Wildsightis looking to hire 10 West Kootenay youth, ages 19-29, for a new program focused on climate action and youth leadership.
Responding to both climate change and COVID-19, Wildsight’s goal is to empower young people to inspire and implement solutions to the climate crisis through employment, training, mentorship, and leadership development.
From mid-September to mid-January, the inaugural Youth Climate Corps (YCC) crew will tackle a variety of projects related to both climate crisis mitigation and adaptation throughout the West Kootenays including community wildfire risk reduction, local food security and sustainability, energy efficiency and sustainability, and youth leadership.
Anticipated projects include clearing away dangerous forest fuels that threaten key community assets, building community food production infrastructure, helping retrofit buildings to reduce energy consumption, and stepping into leadership roles to advance community engagement and momentum around climate crisis solutions.
Along the way, crew members will learn about the many dimensions of climate change and train in both “hard” and “soft” skills beneficial for careers that are personally fulfilling and advance effective on-the-ground climate action. Crew members will receive an $8,000 stipend for their participation and completion of this program, in addition to extensive training, mentoring, and work experience.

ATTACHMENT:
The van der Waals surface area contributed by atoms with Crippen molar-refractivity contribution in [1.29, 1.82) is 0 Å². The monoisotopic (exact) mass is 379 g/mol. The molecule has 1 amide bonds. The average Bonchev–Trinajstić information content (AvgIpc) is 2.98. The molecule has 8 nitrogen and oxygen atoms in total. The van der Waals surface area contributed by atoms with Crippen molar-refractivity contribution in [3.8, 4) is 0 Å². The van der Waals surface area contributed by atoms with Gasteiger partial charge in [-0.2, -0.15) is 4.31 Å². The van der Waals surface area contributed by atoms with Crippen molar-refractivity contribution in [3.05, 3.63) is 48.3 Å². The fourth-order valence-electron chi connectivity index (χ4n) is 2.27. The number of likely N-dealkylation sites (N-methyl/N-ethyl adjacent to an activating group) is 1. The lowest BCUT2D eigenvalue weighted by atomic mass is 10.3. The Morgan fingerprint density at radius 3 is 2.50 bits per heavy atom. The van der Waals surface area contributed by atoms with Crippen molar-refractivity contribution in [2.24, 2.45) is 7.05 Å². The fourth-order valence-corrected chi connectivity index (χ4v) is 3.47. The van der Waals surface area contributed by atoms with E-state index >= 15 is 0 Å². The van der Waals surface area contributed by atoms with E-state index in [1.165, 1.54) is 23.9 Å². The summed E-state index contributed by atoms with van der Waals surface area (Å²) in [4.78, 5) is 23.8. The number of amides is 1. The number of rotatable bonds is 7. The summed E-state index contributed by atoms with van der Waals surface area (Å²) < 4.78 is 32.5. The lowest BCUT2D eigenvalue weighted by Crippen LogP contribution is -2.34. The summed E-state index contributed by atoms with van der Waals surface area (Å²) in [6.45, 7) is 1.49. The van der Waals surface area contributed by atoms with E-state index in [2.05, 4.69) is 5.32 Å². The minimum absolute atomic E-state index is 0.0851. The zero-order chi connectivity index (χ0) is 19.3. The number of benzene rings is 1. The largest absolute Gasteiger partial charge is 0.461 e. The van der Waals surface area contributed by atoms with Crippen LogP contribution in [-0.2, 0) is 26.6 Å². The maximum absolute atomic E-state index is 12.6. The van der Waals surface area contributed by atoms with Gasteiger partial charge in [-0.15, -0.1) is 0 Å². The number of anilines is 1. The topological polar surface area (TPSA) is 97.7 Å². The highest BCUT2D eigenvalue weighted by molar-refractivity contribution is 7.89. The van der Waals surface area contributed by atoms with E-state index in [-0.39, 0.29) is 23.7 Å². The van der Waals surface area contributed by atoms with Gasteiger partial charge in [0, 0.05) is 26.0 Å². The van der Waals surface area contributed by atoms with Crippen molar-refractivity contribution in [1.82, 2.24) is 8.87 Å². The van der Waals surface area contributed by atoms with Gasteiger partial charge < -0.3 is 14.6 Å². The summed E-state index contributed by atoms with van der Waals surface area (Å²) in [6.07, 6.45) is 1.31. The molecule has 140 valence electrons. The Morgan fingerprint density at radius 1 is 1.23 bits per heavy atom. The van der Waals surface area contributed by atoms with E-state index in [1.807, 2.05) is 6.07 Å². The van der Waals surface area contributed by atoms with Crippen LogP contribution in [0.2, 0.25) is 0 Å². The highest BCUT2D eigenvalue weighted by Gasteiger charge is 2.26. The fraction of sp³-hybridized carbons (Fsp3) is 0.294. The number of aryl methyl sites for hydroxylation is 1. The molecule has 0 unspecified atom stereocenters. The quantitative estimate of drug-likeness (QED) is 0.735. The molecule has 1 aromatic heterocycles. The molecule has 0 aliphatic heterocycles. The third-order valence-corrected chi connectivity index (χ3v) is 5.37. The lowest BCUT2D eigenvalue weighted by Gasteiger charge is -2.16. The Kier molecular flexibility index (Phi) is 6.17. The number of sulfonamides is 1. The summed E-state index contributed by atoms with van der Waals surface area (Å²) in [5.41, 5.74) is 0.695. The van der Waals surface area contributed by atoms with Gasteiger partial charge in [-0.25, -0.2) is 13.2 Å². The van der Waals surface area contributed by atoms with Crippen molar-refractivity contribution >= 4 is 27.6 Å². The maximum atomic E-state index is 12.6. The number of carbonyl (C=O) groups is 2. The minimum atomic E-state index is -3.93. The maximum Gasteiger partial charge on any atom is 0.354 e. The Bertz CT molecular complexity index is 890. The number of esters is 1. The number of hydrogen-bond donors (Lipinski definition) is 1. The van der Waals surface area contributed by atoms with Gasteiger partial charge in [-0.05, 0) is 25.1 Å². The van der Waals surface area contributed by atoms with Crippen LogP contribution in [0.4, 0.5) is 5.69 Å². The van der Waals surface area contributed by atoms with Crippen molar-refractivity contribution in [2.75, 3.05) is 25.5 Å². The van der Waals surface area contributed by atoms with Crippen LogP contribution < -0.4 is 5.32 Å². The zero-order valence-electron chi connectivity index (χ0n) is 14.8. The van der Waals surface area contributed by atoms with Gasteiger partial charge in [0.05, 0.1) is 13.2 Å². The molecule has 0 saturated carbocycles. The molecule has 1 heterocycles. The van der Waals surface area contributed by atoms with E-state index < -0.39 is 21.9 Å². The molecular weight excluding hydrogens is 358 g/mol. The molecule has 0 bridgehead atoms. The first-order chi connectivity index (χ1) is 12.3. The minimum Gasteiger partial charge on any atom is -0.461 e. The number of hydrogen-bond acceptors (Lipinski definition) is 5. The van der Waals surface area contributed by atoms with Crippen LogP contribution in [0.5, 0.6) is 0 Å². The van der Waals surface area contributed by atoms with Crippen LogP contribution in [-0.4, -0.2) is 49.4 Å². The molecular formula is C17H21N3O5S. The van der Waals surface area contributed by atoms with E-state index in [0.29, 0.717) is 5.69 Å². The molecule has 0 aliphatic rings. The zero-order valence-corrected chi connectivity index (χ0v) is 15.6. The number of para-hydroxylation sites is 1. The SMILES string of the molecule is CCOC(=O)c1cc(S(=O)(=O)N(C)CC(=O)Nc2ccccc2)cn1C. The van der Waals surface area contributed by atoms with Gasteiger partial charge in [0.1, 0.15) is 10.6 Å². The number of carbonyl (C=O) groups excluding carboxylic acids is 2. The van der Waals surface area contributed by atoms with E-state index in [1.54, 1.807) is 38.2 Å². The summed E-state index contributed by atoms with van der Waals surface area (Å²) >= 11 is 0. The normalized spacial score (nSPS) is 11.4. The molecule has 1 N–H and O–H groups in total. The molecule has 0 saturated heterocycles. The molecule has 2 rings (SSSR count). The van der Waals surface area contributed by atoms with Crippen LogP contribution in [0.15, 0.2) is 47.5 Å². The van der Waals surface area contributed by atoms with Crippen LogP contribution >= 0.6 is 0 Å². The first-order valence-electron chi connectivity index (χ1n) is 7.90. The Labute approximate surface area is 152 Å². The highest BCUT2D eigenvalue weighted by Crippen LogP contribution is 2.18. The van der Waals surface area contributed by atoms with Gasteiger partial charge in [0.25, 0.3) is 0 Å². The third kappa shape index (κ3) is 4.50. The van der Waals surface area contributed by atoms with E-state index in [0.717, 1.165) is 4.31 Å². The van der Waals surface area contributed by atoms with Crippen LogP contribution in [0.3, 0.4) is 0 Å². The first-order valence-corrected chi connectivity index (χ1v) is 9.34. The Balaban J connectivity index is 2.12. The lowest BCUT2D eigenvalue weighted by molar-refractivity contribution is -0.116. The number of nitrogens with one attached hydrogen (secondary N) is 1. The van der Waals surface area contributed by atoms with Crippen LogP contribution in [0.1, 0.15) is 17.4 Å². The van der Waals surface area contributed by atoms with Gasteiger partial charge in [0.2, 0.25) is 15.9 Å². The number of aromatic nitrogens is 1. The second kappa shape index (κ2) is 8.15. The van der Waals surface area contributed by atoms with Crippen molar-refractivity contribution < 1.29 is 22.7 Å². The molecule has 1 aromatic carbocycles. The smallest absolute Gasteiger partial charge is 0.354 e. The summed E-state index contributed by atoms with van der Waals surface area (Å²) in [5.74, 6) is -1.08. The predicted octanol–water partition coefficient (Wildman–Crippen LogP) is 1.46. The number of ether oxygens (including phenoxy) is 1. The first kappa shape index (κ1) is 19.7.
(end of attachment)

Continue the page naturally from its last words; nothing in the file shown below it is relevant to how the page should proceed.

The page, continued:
Though several West Kootenay locals had long envisioned a Youth Climate Corps program to accelerate local climate action, the COVID-19 pandemic helped create the urgency and opportunity to move the YCC from a nascent idea toward implementation.
“The Youth Climate Corps is about empowering young people with a sense of agency,” says Richard Klein, one of the program creators.
“They will build safer, more resilient communities while they get their hands dirty and learn new skills. YCC crew members will help mobilize their communities to take action on the climate crisis we face.”
In June, YCC program leaders convened a day-long workshop to explore how to build a program that is impactful and responsive to young people's needs. Twelve local youth joined with seven community leaders to brainstorm ways to empower young people to address a range of climate change-related opportunities and challenges.
“I grew up in Nelson and I want to live in a resilient, vibrant community for years to come,” says Arianna Murphy-Steed, one of the youth attendees at the June YCC workshop. “Looking ahead, I am confronted with a great deal of uncertainty but I know my generation has much to contribute toward tackling the complex problems facing our society.”
The Youth Climate Corps is set to make a difference. As the impacts of climate change intensify and the pandemic continues to damage local economies, Wildsight anticipates the YCC will help launch a cohort of freshly inspired young people into successful careers that lead the way to a climate-resilient future. Following the debut of this inaugural West Kootenay crew, Wildsight will work toward enabling similar projects in other locations across the Columbia Basin.
For more information and to apply, visit wildsight.ca/programs/youth-climate-corps/.
Applications are due by September 4th.